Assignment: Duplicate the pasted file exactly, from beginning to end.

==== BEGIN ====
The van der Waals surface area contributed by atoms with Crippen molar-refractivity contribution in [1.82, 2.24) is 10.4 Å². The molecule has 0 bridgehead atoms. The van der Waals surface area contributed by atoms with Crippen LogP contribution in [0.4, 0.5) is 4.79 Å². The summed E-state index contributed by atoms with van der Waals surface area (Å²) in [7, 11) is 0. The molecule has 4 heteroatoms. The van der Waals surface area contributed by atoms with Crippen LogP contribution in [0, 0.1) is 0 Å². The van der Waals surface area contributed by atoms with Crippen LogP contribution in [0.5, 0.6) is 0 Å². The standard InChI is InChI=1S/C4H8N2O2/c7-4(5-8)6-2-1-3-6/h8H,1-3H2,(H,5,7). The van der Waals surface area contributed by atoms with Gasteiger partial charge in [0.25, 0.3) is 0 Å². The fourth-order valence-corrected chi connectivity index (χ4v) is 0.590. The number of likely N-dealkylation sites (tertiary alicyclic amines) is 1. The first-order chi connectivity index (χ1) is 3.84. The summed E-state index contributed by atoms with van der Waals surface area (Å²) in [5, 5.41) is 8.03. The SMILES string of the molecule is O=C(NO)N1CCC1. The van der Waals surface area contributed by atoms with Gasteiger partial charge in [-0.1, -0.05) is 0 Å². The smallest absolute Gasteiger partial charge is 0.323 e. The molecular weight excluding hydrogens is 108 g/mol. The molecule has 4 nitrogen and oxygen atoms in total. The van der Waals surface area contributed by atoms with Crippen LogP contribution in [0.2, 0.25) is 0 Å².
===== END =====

The van der Waals surface area contributed by atoms with Crippen molar-refractivity contribution in [1.82, 2.24) is 10.4 Å². The molecule has 0 bridgehead atoms. The van der Waals surface area contributed by atoms with Crippen LogP contribution in [0.4, 0.5) is 4.79 Å². The summed E-state index contributed by atoms with van der Waals surface area (Å²) in [7, 11) is 0. The molecule has 4 heteroatoms. The van der Waals surface area contributed by atoms with Crippen LogP contribution in [0, 0.1) is 0 Å². The van der Waals surface area contributed by atoms with Crippen LogP contribution in [0.5, 0.6) is 0 Å². The standard InChI is InChI=1S/C4H8N2O2/c7-4(5-8)6-2-1-3-6/h8H,1-3H2,(H,5,7). The van der Waals surface area contributed by atoms with Gasteiger partial charge in [0.25, 0.3) is 0 Å². The fourth-order valence-corrected chi connectivity index (χ4v) is 0.590. The number of likely N-dealkylation sites (tertiary alicyclic amines) is 1. The first-order chi connectivity index (χ1) is 3.84. The summed E-state index contributed by atoms with van der Waals surface area (Å²) in [5, 5.41) is 8.03. The SMILES string of the molecule is O=C(NO)N1CCC1. The van der Waals surface area contributed by atoms with Gasteiger partial charge in [-0.1, -0.05) is 0 Å². The smallest absolute Gasteiger partial charge is 0.323 e. The molecular weight excluding hydrogens is 108 g/mol. The molecule has 4 nitrogen and oxygen atoms in total. The van der Waals surface area contributed by atoms with Crippen LogP contribution in [0.2, 0.25) is 0 Å².